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Re: Querying 19million records very slowly

From: Kjell Tore Fossbakk <kjelltore(at)gmail(dot)com>
To: Tobias Brox <tobias(at)nordicbet(dot)com>
Cc: pgsql-performance(at)postgresql(dot)org
Subject: Re: Querying 19million records very slowly
Date: 2005-06-22 08:18:30
Message-ID: e79986c5050622011828dd4b41@mail.gmail.com (view raw or flat)
Thread:
Lists: pgsql-performance
Appreciate your time, Mr Brox.

I'll test the use of current_timestamp, rather than now(). I am not
sure if Pg can do a match between a fixed timestamp and a datetime?

time > current_timestamp - interval '24 hours',
when time is yyyy-mm-dd hh-mm-ss+02, like 2005-06-22 16:00:00+02.

If Pg cant do it, and current_time is faster, i could possibly convert
the time field in my database to timestamp, and insert all rows as
timestamp rather than a timedate. But that is some script to work over
19 mill rows, so I need to know if that will give me any more speed..

Kjell Tore.

On 6/22/05, Tobias Brox <tobias(at)nordicbet(dot)com> wrote:
> [Kjell Tore Fossbakk - Wed at 09:45:22AM +0200]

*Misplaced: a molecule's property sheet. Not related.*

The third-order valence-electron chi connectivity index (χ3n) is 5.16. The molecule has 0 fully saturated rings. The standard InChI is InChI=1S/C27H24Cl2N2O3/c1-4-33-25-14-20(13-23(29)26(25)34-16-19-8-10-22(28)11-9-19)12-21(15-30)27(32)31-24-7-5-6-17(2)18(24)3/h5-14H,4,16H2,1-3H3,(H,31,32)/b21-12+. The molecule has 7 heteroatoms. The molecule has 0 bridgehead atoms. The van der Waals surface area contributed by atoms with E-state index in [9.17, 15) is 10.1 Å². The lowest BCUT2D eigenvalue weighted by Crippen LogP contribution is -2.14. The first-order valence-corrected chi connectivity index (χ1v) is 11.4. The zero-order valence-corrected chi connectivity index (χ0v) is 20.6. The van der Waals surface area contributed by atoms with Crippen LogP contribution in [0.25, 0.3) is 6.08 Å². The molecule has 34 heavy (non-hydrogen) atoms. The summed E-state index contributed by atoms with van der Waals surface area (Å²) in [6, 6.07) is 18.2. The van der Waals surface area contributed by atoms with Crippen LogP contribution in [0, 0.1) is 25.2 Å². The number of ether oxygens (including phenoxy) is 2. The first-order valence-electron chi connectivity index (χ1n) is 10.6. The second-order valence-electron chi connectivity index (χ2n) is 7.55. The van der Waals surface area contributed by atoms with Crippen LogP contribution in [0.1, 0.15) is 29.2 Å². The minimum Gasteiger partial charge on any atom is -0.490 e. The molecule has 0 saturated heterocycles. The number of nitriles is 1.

> > database=> explain analyze select count(*) from test where p1=53 and
> > time > now() - interval '24 hours' ;
> 
> Sorry to say that I have not followed the entire thread neither read the
> entire email I'm replying to, but I have a quick hint on this one (ref my
> earlier thread about timestamp indices) - the postgresql planner will
> generally behave smarter when using a fixed timestamp (typically generated
> by the app server) than logics based on now().
> 
> One of my colleagues also claimed that he found the usage of
> localtimestamp faster than now().
> 
> -- 
> Tobias Brox, +86-13521622905
> Nordicbet, IT dept
>

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